Distracted driving remains a huge problem, which is why many states have implemented texting-while-driving bans. But do they work? Here are the facts.
If you’re a driver between the ages of 16 and 85 you have probably sent a text message while driving at least once. But multiple studies have found that texting – which falls under the broader category of distracted driving – can lead to catastrophic accidents. That’s because texting draws your eyes off the road, and even a split-second of inattention can trigger chaos on the road.
Because of this risk, many states have passed texting-while-driving bans that prohibit drivers from sending text messages while they are behind the wheel of a moving vehicle. But though there are now official fines for this behavior, the question remains: Have texting-while-driving bans made a difference and saved lives?
Before diving into whether texting bans have been effective, it’s important to sift through some texting-while-driving statistics.
According to the National Highway Transportation Safety Administration (NHTSA), 3,477 people died and 391,000 more were injured in auto accidents caused by distracted driving in 2015, the last year for which statistics are available. (1) That number was the highest in six years, and was 10 percent of the total number of auto accident fatalities in 2015.
And while distracted driving also includes activities such as eating, chatting with passengers, applying makeup or staring at a GPS screen, texting is the most common behavior in this category.
The NHTSA found that in 2015, drivers in the 16-to-24 age group had the highest percentage of text usage of all driving age groups.
That’s in line with a report from the Centers for Disease Control and Prevention (CDC), which found that 42 percent of high school students in 2015 admitted to sending a text message or an email while driving. And doubling down on risk factors, this age group was also more likely to not wear a safety belt and to drive after consuming alcohol. (2)
Given these statistics, it’s no surprise that many states have passed texting-while-driving laws in an attempt to discourage distracted driving.
The National Conference of State Legislatures reported that 47 states, Washington D.C., Puerto Rico, Guam and the U.S. Virgin Islands have texting-while-driving bans. Texas recently became the 48th state to pass a texting ban, which went into effect in September 1, 2017. (3) The law was finally passed after not making it through the legislative process during several sessions and being vetoed by then Governor Perry.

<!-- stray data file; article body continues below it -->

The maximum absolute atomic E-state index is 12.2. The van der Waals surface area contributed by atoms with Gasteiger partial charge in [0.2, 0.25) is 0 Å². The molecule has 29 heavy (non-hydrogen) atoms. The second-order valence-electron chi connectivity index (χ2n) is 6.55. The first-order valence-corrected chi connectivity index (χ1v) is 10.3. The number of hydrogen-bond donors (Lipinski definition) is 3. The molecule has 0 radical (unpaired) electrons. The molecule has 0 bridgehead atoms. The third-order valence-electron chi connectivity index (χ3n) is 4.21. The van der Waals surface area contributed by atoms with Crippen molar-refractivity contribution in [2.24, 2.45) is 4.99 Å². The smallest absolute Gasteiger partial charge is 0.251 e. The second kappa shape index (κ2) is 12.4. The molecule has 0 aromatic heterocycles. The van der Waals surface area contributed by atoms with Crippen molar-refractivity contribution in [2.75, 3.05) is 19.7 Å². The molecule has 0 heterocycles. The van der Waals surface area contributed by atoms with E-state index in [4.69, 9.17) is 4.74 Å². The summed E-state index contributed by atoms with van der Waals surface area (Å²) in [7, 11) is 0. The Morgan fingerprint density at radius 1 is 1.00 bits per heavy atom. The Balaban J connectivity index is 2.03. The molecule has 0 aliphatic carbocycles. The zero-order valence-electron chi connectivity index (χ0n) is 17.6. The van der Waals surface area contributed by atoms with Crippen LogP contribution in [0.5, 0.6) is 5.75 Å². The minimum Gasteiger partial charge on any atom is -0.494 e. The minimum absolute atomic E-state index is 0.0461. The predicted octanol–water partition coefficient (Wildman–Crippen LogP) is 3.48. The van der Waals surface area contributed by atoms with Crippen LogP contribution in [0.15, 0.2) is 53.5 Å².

And though Missouri does not ban texting-while-driving, the state does not allow newly licensed drivers or teenage drivers to text and drive.
It’s important to remember, however, that these bans do not prohibit drivers from using voice-activated text, which some studies have found can cause the same level of distraction as manual texting.
Impact of Texting-While-Driving Bans
Unfortunately, the impact of texting-while-driving bans is murky at best.
For example a report in The Washington Post found that from 2000 to 2010, texting bans lowered teen auto accident fatalities by 11 percent. During that 10-year period, 31 states passed texting-while-driving bans.(4)
Among all other age groups, however, the study found that texting bans only lowered car wreck deaths by three percent.
And according to the Insurance Institute for Highway Safety (IIHS), a study of four states that had passed texting-while-driving bans found an increase in auto accidents in three of those four states. (5)
“Although texting bans are a good idea, it may take time before these laws become an accepted part of a driver’s mindset,” stated Dallas Car Wreck Attorney Amy Witherite, partner at Eberstein Witherite, LLP. “Until then, many drivers will continue to text and drive and play the law of averages that they won’t get caught.”
And in fact, the authors of the IIHS study also conducted a survey, which found that 45 percent of drivers ages 18 to 24 admitted to texting despite the ban.
Why Texting And Driving Is Bad
It isn’t difficult to understand why texting and driving is bad. Drivers who practice this behavior are far more likely to cause fatal accidents or accidents that cause serious injuries. The solution is simple: don’t text and drive.
And if you have suffered injuries in an accident caused by a driver who was texting-while-driving, you will need an experienced law firm, such as the team at 1-800-Car-Wreck to become your advocates.
“Our team doesn’t just focus on settlements,” stated Amy Witherite. “We are more concerned with the mental and physical well being of our clients. It’s the little things that count after a car accident, because these wrecks can bring your life to a complete stop. We keep life running and make sure that you get back on your feet.”